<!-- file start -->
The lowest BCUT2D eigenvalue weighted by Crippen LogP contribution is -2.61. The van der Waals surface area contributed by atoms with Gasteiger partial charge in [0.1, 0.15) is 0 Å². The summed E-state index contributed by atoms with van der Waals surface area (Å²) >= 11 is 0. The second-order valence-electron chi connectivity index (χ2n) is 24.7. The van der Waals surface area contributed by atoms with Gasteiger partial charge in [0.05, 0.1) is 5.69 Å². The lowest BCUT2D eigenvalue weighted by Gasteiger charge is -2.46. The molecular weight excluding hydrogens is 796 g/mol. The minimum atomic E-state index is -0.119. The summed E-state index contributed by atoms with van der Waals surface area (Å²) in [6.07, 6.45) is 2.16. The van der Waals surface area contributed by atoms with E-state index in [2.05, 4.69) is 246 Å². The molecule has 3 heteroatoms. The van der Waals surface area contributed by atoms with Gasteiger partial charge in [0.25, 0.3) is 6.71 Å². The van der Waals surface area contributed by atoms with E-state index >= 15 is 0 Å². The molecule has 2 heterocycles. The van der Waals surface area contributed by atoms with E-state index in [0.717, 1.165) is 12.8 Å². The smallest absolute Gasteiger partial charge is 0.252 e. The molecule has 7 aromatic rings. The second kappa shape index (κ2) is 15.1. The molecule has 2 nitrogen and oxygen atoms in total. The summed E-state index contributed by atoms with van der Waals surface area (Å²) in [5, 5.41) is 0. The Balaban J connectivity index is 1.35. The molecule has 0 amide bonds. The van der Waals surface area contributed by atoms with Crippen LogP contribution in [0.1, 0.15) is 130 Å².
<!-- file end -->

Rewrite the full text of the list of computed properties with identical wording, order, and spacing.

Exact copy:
The lowest BCUT2D eigenvalue weighted by Crippen LogP contribution is -2.61. The van der Waals surface area contributed by atoms with Gasteiger partial charge in [0.1, 0.15) is 0 Å². The summed E-state index contributed by atoms with van der Waals surface area (Å²) >= 11 is 0. The second-order valence-electron chi connectivity index (χ2n) is 24.7. The van der Waals surface area contributed by atoms with Gasteiger partial charge in [0.05, 0.1) is 5.69 Å². The lowest BCUT2D eigenvalue weighted by Gasteiger charge is -2.46. The molecular weight excluding hydrogens is 796 g/mol. The minimum atomic E-state index is -0.119. The summed E-state index contributed by atoms with van der Waals surface area (Å²) in [6.07, 6.45) is 2.16. The van der Waals surface area contributed by atoms with E-state index in [2.05, 4.69) is 246 Å². The molecule has 3 heteroatoms. The van der Waals surface area contributed by atoms with Gasteiger partial charge in [0.25, 0.3) is 6.71 Å². The van der Waals surface area contributed by atoms with E-state index >= 15 is 0 Å². The molecule has 2 heterocycles. The van der Waals surface area contributed by atoms with E-state index in [0.717, 1.165) is 12.8 Å². The smallest absolute Gasteiger partial charge is 0.252 e. The molecule has 7 aromatic rings. The second kappa shape index (κ2) is 15.1. The molecule has 2 nitrogen and oxygen atoms in total. The summed E-state index contributed by atoms with van der Waals surface area (Å²) in [5, 5.41) is 0. The Balaban J connectivity index is 1.35. The molecule has 0 amide bonds. The van der Waals surface area contributed by atoms with Crippen LogP contribution in [0.1, 0.15) is 130 Å².